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Tuesday, April 24, 2012

Honeybee jobs may depend on miRNAs

There are a variety of occupations within a colony of honeybees (Apis mellifera). The best known is that of queen, a position that is held by one individual from birth to death. The rest of the work details are sorted by age rather than aptitude. All bees start out caring for larvae (nurse bees), progress through food preparation, go on to maintain and protect the hive and finally, if they live long enough, become foragers collecting nectar and pollen.

It turns out that age isn’t the only thing distinguishing nurse bees from foragers.  Yehuda Ben-Shahar of Washington University, St. Louis and his colleagues have shown that different bee work assignments are associated with different levels of specific non-coding microRNAs (miRNAs). These snippets of RNA, usually just over 20 nucleotides long, are known to play important roles in regulating gene expression. In bees, they appear to be involved in the progression from one task to another.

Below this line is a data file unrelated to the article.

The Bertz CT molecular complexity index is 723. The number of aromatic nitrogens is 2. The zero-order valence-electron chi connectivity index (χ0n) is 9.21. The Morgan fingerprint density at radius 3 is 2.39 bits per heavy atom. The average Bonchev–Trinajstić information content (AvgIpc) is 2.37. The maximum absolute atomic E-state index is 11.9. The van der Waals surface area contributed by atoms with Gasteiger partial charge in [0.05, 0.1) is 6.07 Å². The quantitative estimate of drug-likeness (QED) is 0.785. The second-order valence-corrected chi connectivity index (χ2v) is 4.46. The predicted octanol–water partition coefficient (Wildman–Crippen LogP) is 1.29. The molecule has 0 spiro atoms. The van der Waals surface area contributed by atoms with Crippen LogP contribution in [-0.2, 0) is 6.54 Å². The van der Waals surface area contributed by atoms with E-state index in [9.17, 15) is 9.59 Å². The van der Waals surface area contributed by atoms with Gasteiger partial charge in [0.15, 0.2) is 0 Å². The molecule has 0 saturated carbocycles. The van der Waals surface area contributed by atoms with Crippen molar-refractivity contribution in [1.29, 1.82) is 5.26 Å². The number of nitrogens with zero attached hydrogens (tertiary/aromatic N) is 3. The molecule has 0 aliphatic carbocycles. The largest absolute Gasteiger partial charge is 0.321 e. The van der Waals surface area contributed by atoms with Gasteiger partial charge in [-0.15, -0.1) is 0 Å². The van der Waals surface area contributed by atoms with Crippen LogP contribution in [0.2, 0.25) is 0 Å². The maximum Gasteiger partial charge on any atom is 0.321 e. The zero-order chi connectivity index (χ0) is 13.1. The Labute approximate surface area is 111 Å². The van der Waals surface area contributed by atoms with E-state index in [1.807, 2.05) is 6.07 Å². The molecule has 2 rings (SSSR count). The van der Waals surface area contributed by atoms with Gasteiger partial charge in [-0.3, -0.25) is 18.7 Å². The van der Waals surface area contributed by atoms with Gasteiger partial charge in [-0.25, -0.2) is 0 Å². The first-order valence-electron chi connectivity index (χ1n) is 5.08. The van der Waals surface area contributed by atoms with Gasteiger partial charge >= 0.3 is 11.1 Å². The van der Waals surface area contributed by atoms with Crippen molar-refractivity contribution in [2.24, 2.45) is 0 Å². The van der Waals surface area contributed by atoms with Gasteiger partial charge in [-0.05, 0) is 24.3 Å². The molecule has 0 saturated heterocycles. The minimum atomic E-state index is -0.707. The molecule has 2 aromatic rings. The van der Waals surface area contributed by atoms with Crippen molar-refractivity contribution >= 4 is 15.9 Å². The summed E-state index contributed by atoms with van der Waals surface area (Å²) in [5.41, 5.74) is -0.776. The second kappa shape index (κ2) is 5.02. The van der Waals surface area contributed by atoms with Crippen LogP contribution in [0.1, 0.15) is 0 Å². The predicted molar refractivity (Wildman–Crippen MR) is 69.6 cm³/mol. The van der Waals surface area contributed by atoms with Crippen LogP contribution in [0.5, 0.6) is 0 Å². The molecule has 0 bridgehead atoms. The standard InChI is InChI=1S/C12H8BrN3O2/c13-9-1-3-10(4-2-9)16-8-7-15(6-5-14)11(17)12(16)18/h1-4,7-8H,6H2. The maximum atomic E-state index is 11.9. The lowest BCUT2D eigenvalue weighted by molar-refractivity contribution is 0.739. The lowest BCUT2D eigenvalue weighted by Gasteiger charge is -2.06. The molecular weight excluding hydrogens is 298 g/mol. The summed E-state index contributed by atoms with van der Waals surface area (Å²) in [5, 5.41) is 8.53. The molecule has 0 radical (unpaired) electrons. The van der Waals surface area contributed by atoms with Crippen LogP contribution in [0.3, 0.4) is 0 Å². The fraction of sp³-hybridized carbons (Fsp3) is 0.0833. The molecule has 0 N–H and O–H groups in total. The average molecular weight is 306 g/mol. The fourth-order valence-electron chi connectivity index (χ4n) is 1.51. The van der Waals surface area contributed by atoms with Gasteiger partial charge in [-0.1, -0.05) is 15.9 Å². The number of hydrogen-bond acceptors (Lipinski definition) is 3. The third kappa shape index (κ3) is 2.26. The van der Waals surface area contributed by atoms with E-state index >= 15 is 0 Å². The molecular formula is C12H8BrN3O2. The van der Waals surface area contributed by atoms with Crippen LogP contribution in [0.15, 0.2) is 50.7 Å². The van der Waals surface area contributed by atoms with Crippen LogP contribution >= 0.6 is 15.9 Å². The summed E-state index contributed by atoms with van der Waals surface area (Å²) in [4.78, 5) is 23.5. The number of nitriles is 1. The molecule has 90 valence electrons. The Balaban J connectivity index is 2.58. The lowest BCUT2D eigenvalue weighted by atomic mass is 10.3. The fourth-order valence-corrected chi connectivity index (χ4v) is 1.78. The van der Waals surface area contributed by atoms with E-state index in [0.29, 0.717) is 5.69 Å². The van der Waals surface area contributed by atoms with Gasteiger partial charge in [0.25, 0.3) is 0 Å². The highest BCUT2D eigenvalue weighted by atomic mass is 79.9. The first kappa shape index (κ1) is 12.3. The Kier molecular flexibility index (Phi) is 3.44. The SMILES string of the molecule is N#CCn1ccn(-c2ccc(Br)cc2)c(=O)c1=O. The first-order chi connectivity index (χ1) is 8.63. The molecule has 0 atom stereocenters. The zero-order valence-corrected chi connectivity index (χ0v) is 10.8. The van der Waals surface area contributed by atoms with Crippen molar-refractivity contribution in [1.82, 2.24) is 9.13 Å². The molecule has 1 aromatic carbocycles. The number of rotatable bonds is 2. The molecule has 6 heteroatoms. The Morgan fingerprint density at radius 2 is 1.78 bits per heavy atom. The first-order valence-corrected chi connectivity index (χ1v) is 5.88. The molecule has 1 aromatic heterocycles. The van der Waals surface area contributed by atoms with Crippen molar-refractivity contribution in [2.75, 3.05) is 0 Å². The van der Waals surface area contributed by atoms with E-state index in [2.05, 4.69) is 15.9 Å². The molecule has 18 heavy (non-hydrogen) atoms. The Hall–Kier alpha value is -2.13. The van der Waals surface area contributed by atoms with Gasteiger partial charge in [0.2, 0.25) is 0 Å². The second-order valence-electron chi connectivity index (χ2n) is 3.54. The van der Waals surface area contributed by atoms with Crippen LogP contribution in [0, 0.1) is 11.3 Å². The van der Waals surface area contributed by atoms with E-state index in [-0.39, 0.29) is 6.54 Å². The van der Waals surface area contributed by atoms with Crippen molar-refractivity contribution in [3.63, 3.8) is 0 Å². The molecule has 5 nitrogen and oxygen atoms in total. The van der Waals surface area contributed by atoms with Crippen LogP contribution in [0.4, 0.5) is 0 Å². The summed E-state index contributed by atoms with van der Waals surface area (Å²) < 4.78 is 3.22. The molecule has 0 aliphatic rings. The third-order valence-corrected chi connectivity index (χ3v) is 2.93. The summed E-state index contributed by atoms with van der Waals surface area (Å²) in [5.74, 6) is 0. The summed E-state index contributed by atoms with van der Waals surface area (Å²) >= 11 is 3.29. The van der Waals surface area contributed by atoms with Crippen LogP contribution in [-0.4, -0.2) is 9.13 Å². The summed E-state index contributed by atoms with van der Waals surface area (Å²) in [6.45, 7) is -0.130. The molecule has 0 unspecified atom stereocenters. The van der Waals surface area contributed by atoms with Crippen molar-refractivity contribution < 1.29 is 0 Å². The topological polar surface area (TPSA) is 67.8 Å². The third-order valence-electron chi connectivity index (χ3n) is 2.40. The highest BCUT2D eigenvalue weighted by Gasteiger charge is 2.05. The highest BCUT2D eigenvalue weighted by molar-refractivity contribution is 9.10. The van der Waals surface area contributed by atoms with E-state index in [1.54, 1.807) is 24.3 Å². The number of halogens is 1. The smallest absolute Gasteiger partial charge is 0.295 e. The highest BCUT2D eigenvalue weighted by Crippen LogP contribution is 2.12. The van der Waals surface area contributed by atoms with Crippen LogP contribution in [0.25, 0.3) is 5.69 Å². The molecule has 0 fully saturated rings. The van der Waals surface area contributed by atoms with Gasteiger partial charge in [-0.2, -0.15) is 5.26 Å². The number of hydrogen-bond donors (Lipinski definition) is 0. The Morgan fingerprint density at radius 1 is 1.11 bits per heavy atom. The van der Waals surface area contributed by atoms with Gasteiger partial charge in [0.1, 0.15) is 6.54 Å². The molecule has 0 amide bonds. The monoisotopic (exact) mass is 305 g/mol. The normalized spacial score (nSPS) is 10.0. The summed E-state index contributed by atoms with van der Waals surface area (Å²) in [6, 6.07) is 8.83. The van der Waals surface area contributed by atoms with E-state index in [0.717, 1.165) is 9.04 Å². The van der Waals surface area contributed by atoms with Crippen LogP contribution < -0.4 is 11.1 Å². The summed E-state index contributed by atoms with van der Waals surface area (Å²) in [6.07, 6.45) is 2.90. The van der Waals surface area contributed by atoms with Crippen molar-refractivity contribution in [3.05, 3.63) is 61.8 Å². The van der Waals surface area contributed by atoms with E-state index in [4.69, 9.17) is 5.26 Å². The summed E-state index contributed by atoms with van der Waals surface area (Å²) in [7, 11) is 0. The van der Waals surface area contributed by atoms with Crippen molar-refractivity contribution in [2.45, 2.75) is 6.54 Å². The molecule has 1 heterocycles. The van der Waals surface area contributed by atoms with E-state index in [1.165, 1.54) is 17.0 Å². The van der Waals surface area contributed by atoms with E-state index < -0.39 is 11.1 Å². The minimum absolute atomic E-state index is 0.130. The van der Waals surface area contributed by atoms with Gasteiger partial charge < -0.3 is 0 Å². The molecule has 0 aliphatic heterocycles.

The scientists were able to use information from the previously sequenced honeybee genome to identify 97 miRNAs in the heads of honeybees. A few of these miRNAs were present in different amounts in foragers versus in nurses. This held true even when colonies were artificially manipulated to cultivate exceptionally old nurse bees, indicating that the differences were a function of behavior rather than being strictly due to age.

Even more interesting, many of the miRNAs were present only in the brains of eusocial insects (colony insects such as bees, ants and termites). The researchers identified four miRNAs that are present in various species of bee, but not in solitary wasps. Taken together, these data suggest that miRNAs may have played a role in the evolution of the division of labor that is the hallmark of eusociality.